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The Yorkshire Terrier

The Yorkshire Terrier (aka 'Yorkie') is a fun and feisty little dog who is consistently among the most popular dogs in the USA.

With all the energy and spunk of his terrier ancestry plus intelligence, courage and a huge (and very loving) heart, these little guys - and gals - make wonderful pets and are very adaptable.

They're a perfect fit for that old saying 'good things come in small packages'.

This breed takes it's name from the north-central County of Yorkshire in England, where it was originally bred to hunt and kill rats and other vermin in the mines, mills and factories during the British Industrial Revolution.

This is where the energy, tenacity and courage come from! Although this is a perky, active little dog, adult Yorkshire Terriers can be almost regal-looking when their hair is left long and well-groomed.

Cute Yorkshire Terrier with pink hair clip

The adult coat is long, fine and silky. But unless your Yorkie is destined for the show ring - or you're happy to do a lot of grooming - it's much easier to keep his/her hair trimmed to a manageable length.

The 'puppy cut' is easy to care for and very cute to look at (so called because it resembles the natural 'puppy' appearance of the coat). It also embodies this hardy little breed's true personality :)

Yorkshire Terrier Stats

Country of Origin: Great Britain

Size: Small

Height: 7 - 9 inches

Weight: 3 - 7 lbs

Color: Steel blue from top of head to base of tail, rich tan on face, legs and chest. Yorkie puppies are born black and tan and their color gradually changes to the steel blue and tan as they mature.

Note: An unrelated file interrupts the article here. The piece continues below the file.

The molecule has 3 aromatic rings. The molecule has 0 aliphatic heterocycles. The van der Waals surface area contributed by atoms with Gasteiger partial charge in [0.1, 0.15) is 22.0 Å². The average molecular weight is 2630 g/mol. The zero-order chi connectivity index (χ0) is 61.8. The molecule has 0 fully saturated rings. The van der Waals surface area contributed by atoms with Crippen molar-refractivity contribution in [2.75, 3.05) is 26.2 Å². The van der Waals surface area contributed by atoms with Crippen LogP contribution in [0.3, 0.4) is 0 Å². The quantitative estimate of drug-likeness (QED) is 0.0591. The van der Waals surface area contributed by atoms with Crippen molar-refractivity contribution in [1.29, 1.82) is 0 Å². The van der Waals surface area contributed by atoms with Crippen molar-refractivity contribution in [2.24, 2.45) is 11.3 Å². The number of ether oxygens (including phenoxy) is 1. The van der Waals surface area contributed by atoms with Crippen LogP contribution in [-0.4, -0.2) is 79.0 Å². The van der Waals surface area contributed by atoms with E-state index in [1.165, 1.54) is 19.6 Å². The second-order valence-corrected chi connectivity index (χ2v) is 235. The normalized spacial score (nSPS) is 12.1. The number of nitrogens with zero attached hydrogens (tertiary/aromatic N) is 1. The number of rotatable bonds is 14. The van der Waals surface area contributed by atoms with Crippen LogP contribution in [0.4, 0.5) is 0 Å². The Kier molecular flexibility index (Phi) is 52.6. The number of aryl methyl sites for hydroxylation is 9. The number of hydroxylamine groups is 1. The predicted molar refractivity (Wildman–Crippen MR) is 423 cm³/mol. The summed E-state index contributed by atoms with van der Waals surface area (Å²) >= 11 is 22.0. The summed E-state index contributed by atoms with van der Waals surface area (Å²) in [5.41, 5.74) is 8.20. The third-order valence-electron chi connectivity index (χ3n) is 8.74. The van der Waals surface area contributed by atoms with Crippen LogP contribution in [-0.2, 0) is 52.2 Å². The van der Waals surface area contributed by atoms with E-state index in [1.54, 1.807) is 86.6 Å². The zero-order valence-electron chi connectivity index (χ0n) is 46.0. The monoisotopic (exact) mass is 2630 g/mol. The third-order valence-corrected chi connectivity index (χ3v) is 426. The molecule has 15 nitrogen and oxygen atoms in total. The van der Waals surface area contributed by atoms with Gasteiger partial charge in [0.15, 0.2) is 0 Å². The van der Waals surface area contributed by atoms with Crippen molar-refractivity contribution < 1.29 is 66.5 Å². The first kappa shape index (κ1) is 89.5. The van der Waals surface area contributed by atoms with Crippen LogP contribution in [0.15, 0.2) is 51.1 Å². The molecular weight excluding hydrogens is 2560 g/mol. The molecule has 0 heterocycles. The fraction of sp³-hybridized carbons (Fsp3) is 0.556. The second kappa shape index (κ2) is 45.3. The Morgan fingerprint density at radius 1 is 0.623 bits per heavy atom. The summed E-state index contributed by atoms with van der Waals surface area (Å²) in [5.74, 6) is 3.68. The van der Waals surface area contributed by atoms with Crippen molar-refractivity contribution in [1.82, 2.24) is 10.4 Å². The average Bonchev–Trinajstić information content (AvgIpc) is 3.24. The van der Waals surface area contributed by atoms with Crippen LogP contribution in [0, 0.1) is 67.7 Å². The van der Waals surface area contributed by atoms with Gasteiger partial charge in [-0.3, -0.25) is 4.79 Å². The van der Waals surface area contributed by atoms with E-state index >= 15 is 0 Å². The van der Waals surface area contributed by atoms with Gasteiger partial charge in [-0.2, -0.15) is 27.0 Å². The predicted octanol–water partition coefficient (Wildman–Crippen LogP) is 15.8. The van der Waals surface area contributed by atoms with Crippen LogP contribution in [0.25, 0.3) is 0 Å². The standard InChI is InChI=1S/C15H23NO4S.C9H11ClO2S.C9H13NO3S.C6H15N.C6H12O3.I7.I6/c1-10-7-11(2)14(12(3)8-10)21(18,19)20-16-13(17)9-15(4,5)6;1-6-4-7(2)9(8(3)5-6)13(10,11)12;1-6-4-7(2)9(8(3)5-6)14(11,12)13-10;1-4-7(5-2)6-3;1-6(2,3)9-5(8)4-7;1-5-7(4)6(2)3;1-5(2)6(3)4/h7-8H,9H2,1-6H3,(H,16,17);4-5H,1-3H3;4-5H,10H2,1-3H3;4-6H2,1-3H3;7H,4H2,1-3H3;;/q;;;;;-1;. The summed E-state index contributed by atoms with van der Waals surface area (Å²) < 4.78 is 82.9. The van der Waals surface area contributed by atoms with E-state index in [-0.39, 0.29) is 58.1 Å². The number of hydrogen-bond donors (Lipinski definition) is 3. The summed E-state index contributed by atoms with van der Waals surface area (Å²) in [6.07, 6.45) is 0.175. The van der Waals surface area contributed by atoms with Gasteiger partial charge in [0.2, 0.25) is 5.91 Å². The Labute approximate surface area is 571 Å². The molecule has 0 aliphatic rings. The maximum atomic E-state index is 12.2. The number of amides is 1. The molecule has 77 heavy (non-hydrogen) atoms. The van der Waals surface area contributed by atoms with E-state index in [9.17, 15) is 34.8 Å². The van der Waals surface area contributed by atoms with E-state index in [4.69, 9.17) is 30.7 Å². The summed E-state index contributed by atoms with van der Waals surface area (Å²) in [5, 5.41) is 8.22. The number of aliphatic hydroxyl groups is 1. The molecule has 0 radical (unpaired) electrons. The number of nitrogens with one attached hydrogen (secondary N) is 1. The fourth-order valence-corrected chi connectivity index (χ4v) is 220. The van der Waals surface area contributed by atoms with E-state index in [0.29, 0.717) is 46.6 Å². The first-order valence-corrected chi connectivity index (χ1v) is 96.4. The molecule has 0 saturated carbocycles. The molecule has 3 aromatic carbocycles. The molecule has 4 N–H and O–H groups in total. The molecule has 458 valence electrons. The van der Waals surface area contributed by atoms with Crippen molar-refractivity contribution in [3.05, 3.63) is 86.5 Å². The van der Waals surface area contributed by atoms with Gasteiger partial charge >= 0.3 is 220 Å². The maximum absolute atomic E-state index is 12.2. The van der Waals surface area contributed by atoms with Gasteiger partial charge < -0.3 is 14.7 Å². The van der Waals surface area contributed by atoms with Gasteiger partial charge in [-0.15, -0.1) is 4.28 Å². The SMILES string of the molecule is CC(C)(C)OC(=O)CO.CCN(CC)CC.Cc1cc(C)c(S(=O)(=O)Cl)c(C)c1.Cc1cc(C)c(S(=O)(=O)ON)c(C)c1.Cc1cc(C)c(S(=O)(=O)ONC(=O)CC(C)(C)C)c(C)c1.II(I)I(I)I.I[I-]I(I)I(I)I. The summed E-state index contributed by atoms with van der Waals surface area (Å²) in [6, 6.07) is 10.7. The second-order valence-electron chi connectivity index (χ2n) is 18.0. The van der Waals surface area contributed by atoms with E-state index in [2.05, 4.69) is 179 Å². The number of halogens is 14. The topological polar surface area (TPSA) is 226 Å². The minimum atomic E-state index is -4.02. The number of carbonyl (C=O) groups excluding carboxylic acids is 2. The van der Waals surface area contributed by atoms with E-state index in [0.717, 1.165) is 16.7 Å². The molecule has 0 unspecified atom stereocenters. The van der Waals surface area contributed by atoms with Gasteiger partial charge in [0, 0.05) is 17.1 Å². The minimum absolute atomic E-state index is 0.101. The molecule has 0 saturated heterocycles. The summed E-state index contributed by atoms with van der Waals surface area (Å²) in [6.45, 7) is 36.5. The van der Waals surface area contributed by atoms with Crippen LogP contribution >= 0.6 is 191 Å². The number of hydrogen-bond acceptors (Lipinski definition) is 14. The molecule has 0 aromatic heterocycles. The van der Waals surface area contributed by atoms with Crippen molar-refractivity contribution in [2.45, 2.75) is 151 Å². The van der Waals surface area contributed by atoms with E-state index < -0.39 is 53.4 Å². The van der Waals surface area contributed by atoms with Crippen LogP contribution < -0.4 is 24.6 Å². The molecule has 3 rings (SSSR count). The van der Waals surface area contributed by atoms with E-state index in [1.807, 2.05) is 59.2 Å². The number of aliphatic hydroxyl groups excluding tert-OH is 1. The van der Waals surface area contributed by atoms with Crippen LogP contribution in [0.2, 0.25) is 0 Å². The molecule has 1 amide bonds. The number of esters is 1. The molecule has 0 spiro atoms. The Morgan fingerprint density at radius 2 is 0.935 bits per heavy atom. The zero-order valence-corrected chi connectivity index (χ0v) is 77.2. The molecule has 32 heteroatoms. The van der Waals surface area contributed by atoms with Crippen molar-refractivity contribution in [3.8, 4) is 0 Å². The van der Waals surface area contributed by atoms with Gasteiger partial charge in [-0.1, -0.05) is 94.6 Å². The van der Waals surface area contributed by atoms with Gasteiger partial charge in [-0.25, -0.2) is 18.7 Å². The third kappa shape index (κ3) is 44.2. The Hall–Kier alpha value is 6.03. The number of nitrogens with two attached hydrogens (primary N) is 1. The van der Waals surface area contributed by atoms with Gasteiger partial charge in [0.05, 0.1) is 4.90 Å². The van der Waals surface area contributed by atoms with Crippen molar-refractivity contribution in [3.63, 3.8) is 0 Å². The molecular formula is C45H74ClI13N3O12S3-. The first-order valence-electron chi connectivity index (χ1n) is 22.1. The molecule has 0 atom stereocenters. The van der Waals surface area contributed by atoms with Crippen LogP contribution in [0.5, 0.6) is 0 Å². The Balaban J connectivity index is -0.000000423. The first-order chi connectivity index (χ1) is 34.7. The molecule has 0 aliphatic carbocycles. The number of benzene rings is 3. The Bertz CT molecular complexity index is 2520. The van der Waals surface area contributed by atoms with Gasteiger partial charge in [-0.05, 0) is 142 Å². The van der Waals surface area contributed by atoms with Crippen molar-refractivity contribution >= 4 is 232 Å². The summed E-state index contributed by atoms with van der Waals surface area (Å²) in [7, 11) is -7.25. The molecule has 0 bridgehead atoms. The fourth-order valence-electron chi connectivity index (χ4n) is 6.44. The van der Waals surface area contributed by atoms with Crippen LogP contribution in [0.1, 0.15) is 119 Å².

Temperament: Perky and courageous. Outgoing, intelligent and confident, with tons of personality.

Activity Level: Moderate

Grooming: Moderate to high. Daily brushing and professional grooming every 4 - 6 weeks, or keep coat clipped short in a 'puppy cut'.

Special Needs: Grooming, socialilzation and regular obedience training, luxating patellas.

More About The Yorkshire Terrier Breed

Although the Yorkie was originally a working breed, he quickly gained popularity as a companion and family pet.

During the Victorian era these little dogs were often part of the family, and favored by upper-class society. Luckily, this meant that the breed continued to flourish even as the need for his 'ratting' skills disappeared!

Yorkshire Terrier with cropped hair cut with blue sky in background

Because of his feisty, independent personality the Yorkie needs early and ongoing training and socialization so that he learns to listen to, and obey, commands and to get along with other dogs, pets and people. He can tend to be a tad 'bossy' and self-opinionated, so this is important.

Although this breed is pretty sturdy and active, their diminutive size means that their exercise needs are not excessive and regular daily walks and games is enough to keep them happy and healthy.

These dogs love to be part of the family, are friendly and bright, and being so small they are extremely portable, making them great companions for most families, environments and lifestyles.

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